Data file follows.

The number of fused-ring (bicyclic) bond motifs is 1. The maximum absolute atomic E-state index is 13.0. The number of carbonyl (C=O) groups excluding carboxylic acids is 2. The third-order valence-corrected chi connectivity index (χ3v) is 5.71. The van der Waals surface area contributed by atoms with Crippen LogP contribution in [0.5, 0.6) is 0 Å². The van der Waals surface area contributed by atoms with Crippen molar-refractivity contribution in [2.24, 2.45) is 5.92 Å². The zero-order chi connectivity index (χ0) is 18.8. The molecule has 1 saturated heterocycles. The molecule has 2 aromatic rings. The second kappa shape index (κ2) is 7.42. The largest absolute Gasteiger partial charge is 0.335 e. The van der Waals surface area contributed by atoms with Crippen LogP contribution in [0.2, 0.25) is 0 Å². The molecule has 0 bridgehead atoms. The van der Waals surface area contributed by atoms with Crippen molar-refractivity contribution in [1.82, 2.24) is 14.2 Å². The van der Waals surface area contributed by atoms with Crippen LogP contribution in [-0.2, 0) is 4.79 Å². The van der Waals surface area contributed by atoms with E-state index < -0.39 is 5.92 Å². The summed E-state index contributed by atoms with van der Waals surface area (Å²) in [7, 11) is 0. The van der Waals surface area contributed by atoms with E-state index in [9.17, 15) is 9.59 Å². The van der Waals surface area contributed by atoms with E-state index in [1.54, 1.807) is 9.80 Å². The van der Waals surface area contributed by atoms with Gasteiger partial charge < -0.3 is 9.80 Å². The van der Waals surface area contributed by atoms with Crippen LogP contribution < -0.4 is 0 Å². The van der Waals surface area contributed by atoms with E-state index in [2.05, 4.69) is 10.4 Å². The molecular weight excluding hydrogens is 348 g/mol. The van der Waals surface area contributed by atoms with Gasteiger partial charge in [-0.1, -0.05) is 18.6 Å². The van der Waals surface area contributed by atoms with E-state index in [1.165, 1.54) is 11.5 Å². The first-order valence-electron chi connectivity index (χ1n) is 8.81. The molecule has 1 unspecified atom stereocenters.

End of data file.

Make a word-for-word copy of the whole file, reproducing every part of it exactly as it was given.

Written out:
The number of fused-ring (bicyclic) bond motifs is 1. The maximum absolute atomic E-state index is 13.0. The number of carbonyl (C=O) groups excluding carboxylic acids is 2. The third-order valence-corrected chi connectivity index (χ3v) is 5.71. The van der Waals surface area contributed by atoms with Crippen LogP contribution in [0.5, 0.6) is 0 Å². The van der Waals surface area contributed by atoms with Crippen molar-refractivity contribution in [2.24, 2.45) is 5.92 Å². The zero-order chi connectivity index (χ0) is 18.8. The molecule has 1 saturated heterocycles. The molecule has 2 aromatic rings. The second kappa shape index (κ2) is 7.42. The largest absolute Gasteiger partial charge is 0.335 e. The van der Waals surface area contributed by atoms with Crippen LogP contribution in [0.2, 0.25) is 0 Å². The molecule has 0 bridgehead atoms. The van der Waals surface area contributed by atoms with Crippen molar-refractivity contribution in [1.82, 2.24) is 14.2 Å². The van der Waals surface area contributed by atoms with Crippen LogP contribution in [-0.2, 0) is 4.79 Å². The van der Waals surface area contributed by atoms with E-state index < -0.39 is 5.92 Å². The summed E-state index contributed by atoms with van der Waals surface area (Å²) in [7, 11) is 0. The van der Waals surface area contributed by atoms with E-state index in [9.17, 15) is 9.59 Å². The van der Waals surface area contributed by atoms with E-state index in [1.54, 1.807) is 9.80 Å². The van der Waals surface area contributed by atoms with Gasteiger partial charge < -0.3 is 9.80 Å². The van der Waals surface area contributed by atoms with Crippen LogP contribution < -0.4 is 0 Å². The van der Waals surface area contributed by atoms with E-state index in [2.05, 4.69) is 10.4 Å². The molecular weight excluding hydrogens is 348 g/mol. The van der Waals surface area contributed by atoms with Gasteiger partial charge in [-0.1, -0.05) is 18.6 Å². The van der Waals surface area contributed by atoms with E-state index in [1.165, 1.54) is 11.5 Å². The first-order valence-electron chi connectivity index (χ1n) is 8.81. The molecule has 1 unspecified atom stereocenters.